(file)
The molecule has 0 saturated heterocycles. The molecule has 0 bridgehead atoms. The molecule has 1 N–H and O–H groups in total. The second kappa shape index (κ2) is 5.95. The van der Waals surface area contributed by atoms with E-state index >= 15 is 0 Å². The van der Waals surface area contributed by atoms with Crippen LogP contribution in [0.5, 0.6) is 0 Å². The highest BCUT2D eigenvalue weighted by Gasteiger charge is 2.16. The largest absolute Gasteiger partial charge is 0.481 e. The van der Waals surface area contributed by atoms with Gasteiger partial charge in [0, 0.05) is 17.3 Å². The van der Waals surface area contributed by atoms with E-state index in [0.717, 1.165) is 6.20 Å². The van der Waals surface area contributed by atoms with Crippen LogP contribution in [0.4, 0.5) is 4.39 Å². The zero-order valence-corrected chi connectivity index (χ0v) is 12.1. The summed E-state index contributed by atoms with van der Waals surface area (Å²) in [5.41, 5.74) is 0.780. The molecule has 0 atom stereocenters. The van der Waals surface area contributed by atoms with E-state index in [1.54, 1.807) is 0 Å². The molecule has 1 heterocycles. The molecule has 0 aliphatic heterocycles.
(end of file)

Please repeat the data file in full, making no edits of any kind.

The molecule has 0 saturated heterocycles. The molecule has 0 bridgehead atoms. The molecule has 1 N–H and O–H groups in total. The second kappa shape index (κ2) is 5.95. The van der Waals surface area contributed by atoms with E-state index >= 15 is 0 Å². The van der Waals surface area contributed by atoms with Crippen LogP contribution in [0.5, 0.6) is 0 Å². The highest BCUT2D eigenvalue weighted by Gasteiger charge is 2.16. The largest absolute Gasteiger partial charge is 0.481 e. The van der Waals surface area contributed by atoms with Gasteiger partial charge in [0, 0.05) is 17.3 Å². The van der Waals surface area contributed by atoms with E-state index in [0.717, 1.165) is 6.20 Å². The van der Waals surface area contributed by atoms with Crippen LogP contribution in [0.4, 0.5) is 4.39 Å². The zero-order valence-corrected chi connectivity index (χ0v) is 12.1. The summed E-state index contributed by atoms with van der Waals surface area (Å²) in [5.41, 5.74) is 0.780. The molecule has 0 atom stereocenters. The van der Waals surface area contributed by atoms with E-state index in [1.54, 1.807) is 0 Å². The molecule has 1 heterocycles. The molecule has 0 aliphatic heterocycles.